Hildy Good is a drunk, a functioning alcoholic, until she isn't, functioning that is. Hildy is also a lifelong denizen of Wendover, Massachusetts, and a highly successful real estate broker who thinks that she's hiding her drinking problem from her friends and family. She's also a ton of fun to spend time with, a witty, insightful woman who can tell you more about people after spending ten minutes in their homes than a shrink could do in a month of sessions. And there's the rub.
Normally, someone like me, who grew up in a family that drank too much and then married an alcoholic, would stay far away from the volatility of such an addictive personality. To Leary's credit as a writer, and now I'll want to go back and read more of her work, she presents Hildy as a fully rounded, complex, interesting character, one whose interior monologue is so revealing of the way that a person can talk himself into and out of the truth in the time that it takes to pour another glass of wine.
Ms. Leary adeptly captures the agony and the ecstasy of small town life, the way your neighbors know everything about you, your parents, your grandparents, and on down the line ad infinitum, until you just want to scream. Privacy is non-existent as Hildy learns when she enters Hazeldon following an intervention by her daughters. Returning to Wendover, she senses that the whole town knows where she's been. Friends can no longer meet her eye when they see her on the street, social invitations fall off, fellow members of AA ask how she's doing and the question is loaded with nuance. Oh, how she hates their assumption that she may not be quite sober.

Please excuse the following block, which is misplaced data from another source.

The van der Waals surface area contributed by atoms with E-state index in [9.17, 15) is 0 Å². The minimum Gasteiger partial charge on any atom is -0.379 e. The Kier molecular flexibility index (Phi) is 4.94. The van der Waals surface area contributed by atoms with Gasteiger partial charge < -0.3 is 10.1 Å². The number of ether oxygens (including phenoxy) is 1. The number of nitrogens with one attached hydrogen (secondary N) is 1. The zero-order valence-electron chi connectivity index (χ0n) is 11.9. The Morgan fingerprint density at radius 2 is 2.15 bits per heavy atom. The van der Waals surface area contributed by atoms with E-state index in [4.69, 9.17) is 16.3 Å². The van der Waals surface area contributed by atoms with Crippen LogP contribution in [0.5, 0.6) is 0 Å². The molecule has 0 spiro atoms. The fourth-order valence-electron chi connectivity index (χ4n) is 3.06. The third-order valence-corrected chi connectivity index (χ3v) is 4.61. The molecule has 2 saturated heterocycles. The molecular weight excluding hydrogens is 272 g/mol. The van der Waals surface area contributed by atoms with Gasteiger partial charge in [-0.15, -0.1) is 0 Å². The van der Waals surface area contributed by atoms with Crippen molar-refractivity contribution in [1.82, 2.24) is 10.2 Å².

She actually convinced me that she was coping until she sold the mansion on the hill to Rebecca and Brian McAllister. Outsiders with money are not warmly welcomed to small towns like Wendover. The other young moms resent Rebecca, her family money and her fragile beauty. They couldn't see what Hildy could, the lonely, slightly off kilter woman who became obsessed with her psychiatrist and immersed in an affair that can have only one outcome.
When Hildy becomes Rebecca's sounding board and drinking buddy the plot got more complicated and my stomach began to twist into knots. Whose truth is true? When does perception become reality? Can Frank, the man who's been half in love with Hildy since high school, save her from her own worst self? Does she even want him to?
The Good House is a novel that you can blow through in one sitting, but days after I put it aside I'm still thinking about Hildy, Frank, Rebecca and the lust for life that they represent. The caliber of Ann Leary's writing raises this book way above the level of your normal soap opera about flawed characters, a la Danielle Steel or Nicholas Sparks. It might make you uncomfortable but why not give it a try.